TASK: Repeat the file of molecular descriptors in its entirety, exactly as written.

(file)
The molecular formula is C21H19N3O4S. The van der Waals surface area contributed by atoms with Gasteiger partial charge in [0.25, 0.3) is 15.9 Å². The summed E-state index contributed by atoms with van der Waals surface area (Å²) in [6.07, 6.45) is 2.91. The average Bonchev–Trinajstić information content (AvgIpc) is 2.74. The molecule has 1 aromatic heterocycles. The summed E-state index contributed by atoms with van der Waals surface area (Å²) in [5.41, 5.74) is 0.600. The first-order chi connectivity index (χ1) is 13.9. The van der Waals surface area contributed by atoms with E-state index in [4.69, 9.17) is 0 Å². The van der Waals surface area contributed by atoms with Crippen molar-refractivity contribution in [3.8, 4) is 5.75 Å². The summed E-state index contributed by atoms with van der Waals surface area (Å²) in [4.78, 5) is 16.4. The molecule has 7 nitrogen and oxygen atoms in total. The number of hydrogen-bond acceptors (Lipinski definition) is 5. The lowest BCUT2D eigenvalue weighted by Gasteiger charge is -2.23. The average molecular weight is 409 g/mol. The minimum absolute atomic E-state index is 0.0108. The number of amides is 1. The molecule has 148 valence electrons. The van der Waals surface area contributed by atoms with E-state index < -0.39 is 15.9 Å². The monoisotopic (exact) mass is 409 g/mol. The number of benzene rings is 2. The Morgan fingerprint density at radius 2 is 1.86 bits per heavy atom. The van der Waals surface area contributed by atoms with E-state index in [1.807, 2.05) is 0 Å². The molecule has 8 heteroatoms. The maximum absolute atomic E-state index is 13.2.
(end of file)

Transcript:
The molecular formula is C21H19N3O4S. The van der Waals surface area contributed by atoms with Gasteiger partial charge in [0.25, 0.3) is 15.9 Å². The summed E-state index contributed by atoms with van der Waals surface area (Å²) in [6.07, 6.45) is 2.91. The average Bonchev–Trinajstić information content (AvgIpc) is 2.74. The molecule has 1 aromatic heterocycles. The summed E-state index contributed by atoms with van der Waals surface area (Å²) in [5.41, 5.74) is 0.600. The first-order chi connectivity index (χ1) is 13.9. The van der Waals surface area contributed by atoms with E-state index in [4.69, 9.17) is 0 Å². The van der Waals surface area contributed by atoms with Crippen molar-refractivity contribution in [3.8, 4) is 5.75 Å². The summed E-state index contributed by atoms with van der Waals surface area (Å²) in [4.78, 5) is 16.4. The molecule has 7 nitrogen and oxygen atoms in total. The number of hydrogen-bond acceptors (Lipinski definition) is 5. The lowest BCUT2D eigenvalue weighted by Gasteiger charge is -2.23. The average molecular weight is 409 g/mol. The minimum absolute atomic E-state index is 0.0108. The number of amides is 1. The molecule has 148 valence electrons. The van der Waals surface area contributed by atoms with E-state index < -0.39 is 15.9 Å². The monoisotopic (exact) mass is 409 g/mol. The number of benzene rings is 2. The Morgan fingerprint density at radius 2 is 1.86 bits per heavy atom. The van der Waals surface area contributed by atoms with E-state index in [1.807, 2.05) is 0 Å². The molecule has 8 heteroatoms. The maximum absolute atomic E-state index is 13.2.